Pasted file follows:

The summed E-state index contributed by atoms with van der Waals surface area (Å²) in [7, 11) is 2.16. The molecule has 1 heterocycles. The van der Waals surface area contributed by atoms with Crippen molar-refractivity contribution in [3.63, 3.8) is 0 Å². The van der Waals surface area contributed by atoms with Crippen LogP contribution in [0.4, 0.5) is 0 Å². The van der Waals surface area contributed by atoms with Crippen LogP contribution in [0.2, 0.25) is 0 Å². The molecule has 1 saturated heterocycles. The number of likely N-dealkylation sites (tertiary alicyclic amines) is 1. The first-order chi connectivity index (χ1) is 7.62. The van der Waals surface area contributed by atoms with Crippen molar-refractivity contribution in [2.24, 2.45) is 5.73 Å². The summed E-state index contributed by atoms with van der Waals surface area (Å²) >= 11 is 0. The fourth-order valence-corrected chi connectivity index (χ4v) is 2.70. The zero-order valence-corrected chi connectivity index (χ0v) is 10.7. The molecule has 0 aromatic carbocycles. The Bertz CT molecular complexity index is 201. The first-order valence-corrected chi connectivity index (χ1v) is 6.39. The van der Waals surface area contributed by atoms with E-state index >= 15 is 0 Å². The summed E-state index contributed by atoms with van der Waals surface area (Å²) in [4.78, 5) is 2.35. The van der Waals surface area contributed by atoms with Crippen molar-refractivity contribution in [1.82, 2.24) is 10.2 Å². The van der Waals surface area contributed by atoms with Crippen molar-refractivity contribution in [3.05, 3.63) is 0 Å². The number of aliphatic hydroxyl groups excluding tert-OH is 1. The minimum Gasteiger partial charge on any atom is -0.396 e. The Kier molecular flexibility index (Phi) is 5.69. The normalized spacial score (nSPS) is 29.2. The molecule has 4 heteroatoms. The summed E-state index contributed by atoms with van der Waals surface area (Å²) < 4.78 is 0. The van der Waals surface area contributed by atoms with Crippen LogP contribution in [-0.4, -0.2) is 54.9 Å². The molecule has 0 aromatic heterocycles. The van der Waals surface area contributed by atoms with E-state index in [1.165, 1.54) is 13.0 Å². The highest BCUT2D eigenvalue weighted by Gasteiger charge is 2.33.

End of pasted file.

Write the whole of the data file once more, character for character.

The summed E-state index contributed by atoms with van der Waals surface area (Å²) in [7, 11) is 2.16. The molecule has 1 heterocycles. The van der Waals surface area contributed by atoms with Crippen molar-refractivity contribution in [3.63, 3.8) is 0 Å². The van der Waals surface area contributed by atoms with Crippen LogP contribution in [0.4, 0.5) is 0 Å². The van der Waals surface area contributed by atoms with Crippen LogP contribution in [0.2, 0.25) is 0 Å². The molecule has 1 saturated heterocycles. The number of likely N-dealkylation sites (tertiary alicyclic amines) is 1. The first-order chi connectivity index (χ1) is 7.62. The van der Waals surface area contributed by atoms with Crippen molar-refractivity contribution in [2.24, 2.45) is 5.73 Å². The summed E-state index contributed by atoms with van der Waals surface area (Å²) >= 11 is 0. The fourth-order valence-corrected chi connectivity index (χ4v) is 2.70. The zero-order valence-corrected chi connectivity index (χ0v) is 10.7. The molecule has 0 aromatic carbocycles. The Bertz CT molecular complexity index is 201. The first-order valence-corrected chi connectivity index (χ1v) is 6.39. The van der Waals surface area contributed by atoms with E-state index >= 15 is 0 Å². The summed E-state index contributed by atoms with van der Waals surface area (Å²) in [4.78, 5) is 2.35. The van der Waals surface area contributed by atoms with Crippen molar-refractivity contribution in [1.82, 2.24) is 10.2 Å². The van der Waals surface area contributed by atoms with Crippen molar-refractivity contribution in [3.05, 3.63) is 0 Å². The number of aliphatic hydroxyl groups excluding tert-OH is 1. The minimum Gasteiger partial charge on any atom is -0.396 e. The Kier molecular flexibility index (Phi) is 5.69. The normalized spacial score (nSPS) is 29.2. The molecule has 4 heteroatoms. The summed E-state index contributed by atoms with van der Waals surface area (Å²) < 4.78 is 0. The van der Waals surface area contributed by atoms with Crippen LogP contribution in [-0.4, -0.2) is 54.9 Å². The molecule has 0 aromatic heterocycles. The van der Waals surface area contributed by atoms with E-state index in [1.165, 1.54) is 13.0 Å². The highest BCUT2D eigenvalue weighted by Gasteiger charge is 2.33.